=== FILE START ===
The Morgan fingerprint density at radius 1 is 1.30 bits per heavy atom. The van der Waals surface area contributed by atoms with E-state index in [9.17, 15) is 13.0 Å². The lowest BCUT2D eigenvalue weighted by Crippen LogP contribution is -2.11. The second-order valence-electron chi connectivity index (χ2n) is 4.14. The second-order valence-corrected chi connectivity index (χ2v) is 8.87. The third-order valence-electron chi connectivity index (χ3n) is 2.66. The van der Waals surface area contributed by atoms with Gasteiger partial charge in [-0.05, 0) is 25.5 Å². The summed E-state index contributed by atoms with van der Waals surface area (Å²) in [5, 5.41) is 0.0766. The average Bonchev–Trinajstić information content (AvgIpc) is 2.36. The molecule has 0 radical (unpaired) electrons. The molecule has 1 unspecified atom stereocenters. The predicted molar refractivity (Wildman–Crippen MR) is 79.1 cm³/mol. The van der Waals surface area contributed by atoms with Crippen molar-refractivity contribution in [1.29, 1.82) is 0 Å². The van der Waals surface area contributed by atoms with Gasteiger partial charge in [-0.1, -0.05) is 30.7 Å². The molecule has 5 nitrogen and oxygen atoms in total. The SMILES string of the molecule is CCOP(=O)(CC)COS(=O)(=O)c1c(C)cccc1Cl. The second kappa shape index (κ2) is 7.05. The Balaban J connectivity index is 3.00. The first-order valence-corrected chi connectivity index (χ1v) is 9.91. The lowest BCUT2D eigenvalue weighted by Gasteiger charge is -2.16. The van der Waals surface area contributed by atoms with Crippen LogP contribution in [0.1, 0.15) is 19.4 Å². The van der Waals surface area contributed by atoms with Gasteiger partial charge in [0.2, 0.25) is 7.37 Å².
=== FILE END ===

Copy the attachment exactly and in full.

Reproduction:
The Morgan fingerprint density at radius 1 is 1.30 bits per heavy atom. The van der Waals surface area contributed by atoms with E-state index in [9.17, 15) is 13.0 Å². The lowest BCUT2D eigenvalue weighted by Crippen LogP contribution is -2.11. The second-order valence-electron chi connectivity index (χ2n) is 4.14. The second-order valence-corrected chi connectivity index (χ2v) is 8.87. The third-order valence-electron chi connectivity index (χ3n) is 2.66. The van der Waals surface area contributed by atoms with Gasteiger partial charge in [-0.05, 0) is 25.5 Å². The summed E-state index contributed by atoms with van der Waals surface area (Å²) in [5, 5.41) is 0.0766. The average Bonchev–Trinajstić information content (AvgIpc) is 2.36. The molecule has 0 radical (unpaired) electrons. The molecule has 1 unspecified atom stereocenters. The predicted molar refractivity (Wildman–Crippen MR) is 79.1 cm³/mol. The van der Waals surface area contributed by atoms with Crippen molar-refractivity contribution in [1.29, 1.82) is 0 Å². The van der Waals surface area contributed by atoms with Gasteiger partial charge in [-0.1, -0.05) is 30.7 Å². The molecule has 5 nitrogen and oxygen atoms in total. The SMILES string of the molecule is CCOP(=O)(CC)COS(=O)(=O)c1c(C)cccc1Cl. The second kappa shape index (κ2) is 7.05. The Balaban J connectivity index is 3.00. The first-order valence-corrected chi connectivity index (χ1v) is 9.91. The lowest BCUT2D eigenvalue weighted by Gasteiger charge is -2.16. The van der Waals surface area contributed by atoms with Crippen LogP contribution in [0.1, 0.15) is 19.4 Å². The van der Waals surface area contributed by atoms with Gasteiger partial charge in [0.2, 0.25) is 7.37 Å².